When brewed, the tea has a semi-coiled shape and brownish-green color. The flavor is full-bodied and sweet. The new production methods distinguish this tea from traditionally processed white teas.

The 5 grades of white tea differ mainly according to the size and pluck parameters of the harvested leaves and the resulting flavor, appearance, and quality of the brewed tea. The top grades – Silver Needle and Bai Mu Dan – contain only buds and are generally of the highest quality and lightest flavor. The lower grades incorporate more young leaves, yielding stronger flavors but at the expense of a more delicate cup.

What color should white tea be?

White tea should brew to a light yellow or pale yellow color. Here are the reasons why.

White tea is made from the youngest tea buds and leaves. Since the leaves are not yet fully developed, they contain less of the pigments that produce darker colors when brewed.

White tea undergoes minimal oxidation during processing. Oxidation is what turns black and oolong teas darker colors when brewed. White tea’s lack of significant oxidation means it brews a lighter color.

White tea buds are silver or white in color before brewing. When these buds steep in hot water, they release their light-colored pigments, producing a pale yellow brewed tea.

The name “white tea” refers to the light color of the unbrewed tea leaves and the brewed tea. A very pale yellow or light yellow color is appropriate for white tea.

So, in summary, a good white tea should produce a pale yellow or very light yellow colored brewed tea closer to white than a deep gold or dark yellow. The light color comes from the youthful tea leaves and buds and minimal oxidation during processing.

White tea color

Should you put milk in white tea?

There are pros and cons to putting milk in white tea. Here are the main considerations when putting milk in white tea.

Cons putting milk in white tea

  • Dilutes the flavor – White tea is known for its subtle, delicate flavor, which can get lost when added to milk.
  • Hides the natural color – White and pale yellow are the ideal colors for white tea. Milk makes it opaque.
  • Reduces health benefits – Some research suggests that milk can reduce the antioxidant effects of white tea.
  • Risk of “tannin milk curdling” – The tannins in white tea can react with the proteins in milk, causing an undesirable curdling effect.
  • Changes the character – White tea is traditionally enjoyed without any additions. Milk changes its fundamental character.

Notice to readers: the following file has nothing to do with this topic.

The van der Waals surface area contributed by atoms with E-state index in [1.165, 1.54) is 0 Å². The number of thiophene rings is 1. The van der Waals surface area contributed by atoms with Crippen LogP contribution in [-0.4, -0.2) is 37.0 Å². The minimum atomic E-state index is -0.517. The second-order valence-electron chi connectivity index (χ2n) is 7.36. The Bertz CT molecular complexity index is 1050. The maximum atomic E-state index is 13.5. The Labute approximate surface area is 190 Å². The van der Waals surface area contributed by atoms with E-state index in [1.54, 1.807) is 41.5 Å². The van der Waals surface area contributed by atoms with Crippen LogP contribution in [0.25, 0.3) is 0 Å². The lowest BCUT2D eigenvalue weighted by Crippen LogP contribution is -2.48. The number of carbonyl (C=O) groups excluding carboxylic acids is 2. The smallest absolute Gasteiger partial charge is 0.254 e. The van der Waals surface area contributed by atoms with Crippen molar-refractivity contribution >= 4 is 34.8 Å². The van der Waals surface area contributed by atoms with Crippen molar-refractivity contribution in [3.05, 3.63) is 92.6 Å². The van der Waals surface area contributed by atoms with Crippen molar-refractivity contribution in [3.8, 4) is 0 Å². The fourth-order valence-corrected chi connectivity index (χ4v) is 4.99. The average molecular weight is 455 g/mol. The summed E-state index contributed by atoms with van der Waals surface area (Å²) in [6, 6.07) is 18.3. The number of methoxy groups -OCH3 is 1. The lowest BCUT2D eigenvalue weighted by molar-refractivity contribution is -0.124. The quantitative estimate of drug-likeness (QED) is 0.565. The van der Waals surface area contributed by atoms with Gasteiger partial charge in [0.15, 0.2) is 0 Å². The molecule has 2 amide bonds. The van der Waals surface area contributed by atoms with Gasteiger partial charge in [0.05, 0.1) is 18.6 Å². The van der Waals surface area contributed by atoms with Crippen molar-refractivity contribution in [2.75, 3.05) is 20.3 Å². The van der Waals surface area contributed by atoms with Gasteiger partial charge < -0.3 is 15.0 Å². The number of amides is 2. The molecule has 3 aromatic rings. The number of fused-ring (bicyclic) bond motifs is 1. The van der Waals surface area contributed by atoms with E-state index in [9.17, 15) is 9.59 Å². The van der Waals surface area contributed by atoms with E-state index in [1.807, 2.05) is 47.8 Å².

Pros putting milk in white tea

  • Created a creamy, comforting cup – Some people enjoy the creaminess and sweetness that milk adds.
  • Eases the astringency – Milk can tone down the astringency of white tea, making it more palatable for some.
  • Personal preference – If you enjoy the taste of white tea with milk, that’s the most important factor.
  • Minor health benefits remain – While reduced, white tea with milk still provides some antioxidant effects.

White tea purists recommend enjoying it without milk to preserve its natural flavor, color, and maximum health benefits. But if you want to experiment and like the taste of white tea with milk, start with a small amount and see how you like it. Goat or plant milk may be better options to avoid curdling.


White tea and Silver Needle white tea are both types of white tea, but Silver Needle is made exclusively from young leaf buds, giving it a sweeter and lighter flavor. It is considered the highest grade of white tea due to its meticulous production process and exclusive use of buds.

White tea should brew to a light yellow or pale yellow color due to the young leaves and minimal oxidation during processing. While adding milk to white tea can create a creamy and comforting cup, it can dilute the flavor, hide the natural color, and reduce health benefits.


How long do you steep white tea for?

White tea should be steeped for 1 to 5 minutes, depending on the type of white tea and personal taste preferences. Some types may take up to 10 minutes. Specific steeping times can vary depending on the brand, but a general range is 5 to 8 minutes.

Can you drink white tea everyday?

Yes, you can drink white tea every day. In fact, drinking a few cups of white tea every day can have a positive effect on your overall health. White tea is true and the least processed, making it a delicate tea that packs a punch regarding health benefits.

Is white tea OK for kidneys?

Yes, white tea is OK for the kidneys. White tea is an excellent choice for people with kidney disease. Drinking white tea benefits the kidneys, and catechins’ role offers protection against renal failure.

How many times can you steep silver needle tea?

You can steep Silver Needle tea multiple times, and the number of times can vary depending on the quality of the tea. It is best to steep up to 3-4 infusions. The flavor of Silver Needle tea gets better with time, and its quality improves if stored properly.


Sam Perera, Founder of Stethostalk, is a food safety follower and organic food lover. He has completed the PLANT-BASED NUTRITION Cornell Certificate Program, Cornell University, US. Before this, he worked for a few years in IT services. A dedicated follower of nature, he believes in healing with natural foods. In his free time, he loves Gardening, Blogging, and traveling.